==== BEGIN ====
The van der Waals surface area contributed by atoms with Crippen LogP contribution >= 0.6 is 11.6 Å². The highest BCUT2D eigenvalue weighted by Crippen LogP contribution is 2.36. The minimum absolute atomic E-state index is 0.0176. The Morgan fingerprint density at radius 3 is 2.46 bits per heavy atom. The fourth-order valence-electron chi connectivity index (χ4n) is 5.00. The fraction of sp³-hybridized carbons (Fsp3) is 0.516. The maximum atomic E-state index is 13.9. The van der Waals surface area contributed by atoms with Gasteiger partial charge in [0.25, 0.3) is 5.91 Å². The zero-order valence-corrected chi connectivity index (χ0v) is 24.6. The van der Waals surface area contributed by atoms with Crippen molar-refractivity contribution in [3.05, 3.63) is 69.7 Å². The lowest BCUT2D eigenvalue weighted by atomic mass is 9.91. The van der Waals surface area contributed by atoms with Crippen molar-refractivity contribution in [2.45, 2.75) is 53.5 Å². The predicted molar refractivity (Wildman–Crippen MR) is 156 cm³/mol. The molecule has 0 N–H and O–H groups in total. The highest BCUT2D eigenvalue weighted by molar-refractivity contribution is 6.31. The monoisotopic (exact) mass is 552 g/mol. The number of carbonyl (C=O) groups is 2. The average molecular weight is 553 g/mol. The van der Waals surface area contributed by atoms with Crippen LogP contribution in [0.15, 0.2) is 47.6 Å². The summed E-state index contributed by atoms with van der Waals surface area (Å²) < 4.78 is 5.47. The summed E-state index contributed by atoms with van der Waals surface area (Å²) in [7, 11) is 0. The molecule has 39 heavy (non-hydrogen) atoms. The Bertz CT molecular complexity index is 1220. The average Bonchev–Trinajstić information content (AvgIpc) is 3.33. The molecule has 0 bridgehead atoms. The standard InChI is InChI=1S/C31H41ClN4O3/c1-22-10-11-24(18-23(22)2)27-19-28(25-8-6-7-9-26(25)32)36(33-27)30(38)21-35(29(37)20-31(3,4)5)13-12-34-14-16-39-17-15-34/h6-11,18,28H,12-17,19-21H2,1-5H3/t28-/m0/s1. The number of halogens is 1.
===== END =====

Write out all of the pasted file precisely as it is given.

The van der Waals surface area contributed by atoms with Crippen LogP contribution >= 0.6 is 11.6 Å². The highest BCUT2D eigenvalue weighted by Crippen LogP contribution is 2.36. The minimum absolute atomic E-state index is 0.0176. The Morgan fingerprint density at radius 3 is 2.46 bits per heavy atom. The fourth-order valence-electron chi connectivity index (χ4n) is 5.00. The fraction of sp³-hybridized carbons (Fsp3) is 0.516. The maximum atomic E-state index is 13.9. The van der Waals surface area contributed by atoms with Gasteiger partial charge in [0.25, 0.3) is 5.91 Å². The zero-order valence-corrected chi connectivity index (χ0v) is 24.6. The van der Waals surface area contributed by atoms with Crippen molar-refractivity contribution in [3.05, 3.63) is 69.7 Å². The lowest BCUT2D eigenvalue weighted by atomic mass is 9.91. The van der Waals surface area contributed by atoms with Crippen molar-refractivity contribution in [2.45, 2.75) is 53.5 Å². The predicted molar refractivity (Wildman–Crippen MR) is 156 cm³/mol. The molecule has 0 N–H and O–H groups in total. The highest BCUT2D eigenvalue weighted by molar-refractivity contribution is 6.31. The monoisotopic (exact) mass is 552 g/mol. The number of carbonyl (C=O) groups is 2. The average molecular weight is 553 g/mol. The van der Waals surface area contributed by atoms with Crippen LogP contribution in [0.15, 0.2) is 47.6 Å². The summed E-state index contributed by atoms with van der Waals surface area (Å²) < 4.78 is 5.47. The summed E-state index contributed by atoms with van der Waals surface area (Å²) in [7, 11) is 0. The molecule has 39 heavy (non-hydrogen) atoms. The Bertz CT molecular complexity index is 1220. The average Bonchev–Trinajstić information content (AvgIpc) is 3.33. The molecule has 0 bridgehead atoms. The standard InChI is InChI=1S/C31H41ClN4O3/c1-22-10-11-24(18-23(22)2)27-19-28(25-8-6-7-9-26(25)32)36(33-27)30(38)21-35(29(37)20-31(3,4)5)13-12-34-14-16-39-17-15-34/h6-11,18,28H,12-17,19-21H2,1-5H3/t28-/m0/s1. The number of halogens is 1.